How to Promote Christian Unity
User's Guide to Sunday, Jan. 22.
Sunday, Jan. 22, is the Third Sunday in Ordinary Time.
The week of prayer for Christian unity lasts from Jan. 18 to Jan. 25, the feast of the conversion of St. Paul. To find a great package of materials about the week of prayer for Christian unity, do an Internet search for: Vatican Christian Unity Week.
Conversion of St. Paul
Jan. 25 is a great feast day: the conversion of St. Paul. The Apostleship of Prayer created a nice YouTube presentation about this day during the Jubilee Year of St. Paul. To find it, search for: St. Paul conversion apostleship.
Today, share with your children the extraordinary manifestations of Christ you have either heard about or experienced. For instance, Tom talks about a day he randomly went to a church he doesn’t usually go to and sat in a seat that was out of the way — which turned out to be the only vantage point from which anyone could see a consecrated Host as it rolled off the altar and behind a chair. He told the priest and helped retrieve it.
If you don’t have that kind of story, you can tell of a visit to a Marian apparition site or a special confession or a beautiful liturgy.
It is important for your children to see you talk about the faith and know that God reaches out to his people today — even their own family.
Jonah 3:1-5, 10; Psalm 25:4-9; 1 Corinthians 7:29-31; Mark 1:14-20
God built the virtue of unity into nature in many ways.
When geese fly south for the winter, for instance, they fly in a V formation. This means each flap of each goose’s wing helps himself and the goose behind him. When a goose separates from the group, he hits a wall of wind resistance that makes his flight nearly impossible to sustain for the entire journey. Geese also honk continually to remind the others that they aren’t alone, and they look after those that fall behind, helping to catch them up with the group.
It’s a great message for the week of Christian unity: Together Christians can go far. Separated, we make it impossible to make headway and make our chance of reaching our destination more distant.
We see that all around us. The greatest tragedy in our day is the lack of unity between Christians. The lack of Christian unity has super-sized many of the problems that face the world today.
Our culture has what seems like a “zero-tolerance policy” toward significant moral distinctions. Pope Benedict XVI has called this angry insistence on relativism “the dictatorship of relativism.” But the growth of relativism has been greatly aided by the fact that Christians who follow the one true God simultaneously hold to different versions of his one truth.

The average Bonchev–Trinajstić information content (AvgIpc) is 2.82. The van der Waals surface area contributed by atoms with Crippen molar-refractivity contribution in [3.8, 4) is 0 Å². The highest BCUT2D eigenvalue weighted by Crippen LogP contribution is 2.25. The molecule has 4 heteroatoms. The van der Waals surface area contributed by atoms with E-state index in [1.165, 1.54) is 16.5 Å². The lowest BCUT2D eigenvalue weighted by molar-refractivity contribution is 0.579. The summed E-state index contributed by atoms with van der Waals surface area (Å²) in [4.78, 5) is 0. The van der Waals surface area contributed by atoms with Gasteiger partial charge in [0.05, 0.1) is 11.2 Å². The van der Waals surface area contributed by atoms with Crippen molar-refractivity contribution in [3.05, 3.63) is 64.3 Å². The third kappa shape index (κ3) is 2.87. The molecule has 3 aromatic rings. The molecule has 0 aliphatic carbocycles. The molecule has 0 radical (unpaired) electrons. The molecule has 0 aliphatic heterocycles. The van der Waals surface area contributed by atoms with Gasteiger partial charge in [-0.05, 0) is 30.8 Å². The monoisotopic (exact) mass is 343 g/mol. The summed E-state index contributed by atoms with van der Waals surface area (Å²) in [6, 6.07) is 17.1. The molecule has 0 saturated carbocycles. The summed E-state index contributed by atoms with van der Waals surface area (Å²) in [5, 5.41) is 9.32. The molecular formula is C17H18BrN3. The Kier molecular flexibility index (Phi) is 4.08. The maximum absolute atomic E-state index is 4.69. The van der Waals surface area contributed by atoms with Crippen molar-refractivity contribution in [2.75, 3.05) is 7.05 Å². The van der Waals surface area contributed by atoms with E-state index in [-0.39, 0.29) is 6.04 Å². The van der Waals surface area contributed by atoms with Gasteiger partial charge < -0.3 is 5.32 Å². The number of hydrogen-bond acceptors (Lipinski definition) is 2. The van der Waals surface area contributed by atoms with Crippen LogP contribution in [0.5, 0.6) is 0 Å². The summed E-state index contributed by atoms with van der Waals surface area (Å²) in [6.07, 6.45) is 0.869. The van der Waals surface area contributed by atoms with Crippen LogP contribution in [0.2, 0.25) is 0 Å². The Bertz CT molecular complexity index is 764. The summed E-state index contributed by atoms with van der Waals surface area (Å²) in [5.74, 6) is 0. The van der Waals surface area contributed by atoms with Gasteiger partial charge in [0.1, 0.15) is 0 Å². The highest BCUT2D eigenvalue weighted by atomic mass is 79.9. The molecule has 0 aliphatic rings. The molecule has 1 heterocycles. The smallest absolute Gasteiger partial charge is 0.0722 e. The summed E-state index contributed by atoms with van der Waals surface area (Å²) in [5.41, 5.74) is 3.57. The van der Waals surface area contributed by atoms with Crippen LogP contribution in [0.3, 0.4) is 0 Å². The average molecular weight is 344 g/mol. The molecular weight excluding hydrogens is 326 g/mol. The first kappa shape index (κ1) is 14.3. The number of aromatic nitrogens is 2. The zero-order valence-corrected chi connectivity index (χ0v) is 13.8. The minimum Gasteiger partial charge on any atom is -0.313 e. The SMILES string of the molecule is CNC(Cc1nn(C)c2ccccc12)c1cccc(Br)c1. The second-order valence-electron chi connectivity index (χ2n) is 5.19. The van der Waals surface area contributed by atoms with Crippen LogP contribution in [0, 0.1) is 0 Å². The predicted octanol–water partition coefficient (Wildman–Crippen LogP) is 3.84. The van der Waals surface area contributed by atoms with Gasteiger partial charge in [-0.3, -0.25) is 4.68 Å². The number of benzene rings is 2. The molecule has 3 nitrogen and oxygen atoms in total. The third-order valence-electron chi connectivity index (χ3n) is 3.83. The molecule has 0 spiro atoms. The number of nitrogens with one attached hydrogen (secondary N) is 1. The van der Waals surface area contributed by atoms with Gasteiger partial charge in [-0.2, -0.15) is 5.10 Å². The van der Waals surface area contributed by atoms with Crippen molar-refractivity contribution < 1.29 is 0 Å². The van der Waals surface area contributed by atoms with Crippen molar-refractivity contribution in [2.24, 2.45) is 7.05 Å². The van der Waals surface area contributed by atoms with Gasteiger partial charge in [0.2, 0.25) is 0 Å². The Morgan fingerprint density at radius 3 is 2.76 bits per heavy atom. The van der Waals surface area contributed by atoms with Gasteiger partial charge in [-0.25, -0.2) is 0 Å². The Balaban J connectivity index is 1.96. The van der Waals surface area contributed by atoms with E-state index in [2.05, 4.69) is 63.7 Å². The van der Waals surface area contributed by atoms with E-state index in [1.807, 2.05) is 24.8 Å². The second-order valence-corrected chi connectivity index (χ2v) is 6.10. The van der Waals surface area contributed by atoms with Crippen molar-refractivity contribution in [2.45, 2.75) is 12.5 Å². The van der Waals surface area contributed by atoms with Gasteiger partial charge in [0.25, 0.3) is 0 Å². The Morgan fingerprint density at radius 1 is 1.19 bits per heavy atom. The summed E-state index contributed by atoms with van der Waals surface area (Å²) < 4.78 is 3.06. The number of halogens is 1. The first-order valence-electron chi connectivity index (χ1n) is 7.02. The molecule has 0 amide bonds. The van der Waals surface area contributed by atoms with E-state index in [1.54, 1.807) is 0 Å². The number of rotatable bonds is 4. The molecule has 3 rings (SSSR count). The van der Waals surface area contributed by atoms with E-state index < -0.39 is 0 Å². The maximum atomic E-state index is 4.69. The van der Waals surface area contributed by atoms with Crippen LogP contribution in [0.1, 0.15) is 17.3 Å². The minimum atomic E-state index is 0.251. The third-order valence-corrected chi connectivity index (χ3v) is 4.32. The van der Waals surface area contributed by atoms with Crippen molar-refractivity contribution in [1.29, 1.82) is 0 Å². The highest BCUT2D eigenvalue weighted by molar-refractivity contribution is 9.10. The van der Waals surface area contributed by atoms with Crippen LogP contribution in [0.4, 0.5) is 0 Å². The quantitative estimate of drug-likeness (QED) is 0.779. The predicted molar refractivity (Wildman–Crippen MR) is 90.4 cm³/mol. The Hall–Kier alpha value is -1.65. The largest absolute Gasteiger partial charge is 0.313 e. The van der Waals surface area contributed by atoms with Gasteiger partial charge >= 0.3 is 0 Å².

There is also a militant secularism that has banished God from public institutions. This in a country that was founded by Christians for the sake of religious tolerance! We have come a long way from the days when Thomas Jefferson attended church services in the Capitol Building. This secularist slide has also been greatly aided by the fact that Christians can’t agree on what they believe about God to start with.
How do we regain unity that is so far gone? Today’s readings give a scriptural path toward Christian unity.
One thing we can all agree on is that we need to speak the truth of the Gospel to our world.
The first reading tells the story of Jonah in Nineveh. Jonah is sent to warn Nineveh that its ways would mean its destruction, and he sees God work a miracle of repentance there.
The second reading shows how St. Paul called the people of his own time to the same repentance, telling Christians in the world to recognize that “the world in its present form is passing away.”
In the Gospel, Jesus calls his apostles, telling them that they are to be “fishers of men,” meant to gather people to Our Lord.
This outward-focused mode of Christianity is a lot more conducive to unity than the inward gaze many Christians so often fall into. We have seen it in the pro-life movement, where evangelical Protestant Christians and Catholics work side by side, as they do in the March for Life, which is on Jan. 23 this year. Christians in countries threatened by war have also seen the need to band together.
We should pray fervently in this week of prayer for Christian unity that we will soon see this same unity of purpose and witness in the world at large. This will help us complete our pilgrimage together instead of facing the hostile winds of the world all on our own.
Tom and April Hoopes write from Atchison, Kansas,
where Tom is writer in residence at Benedictine College.
- January 15-28, 2012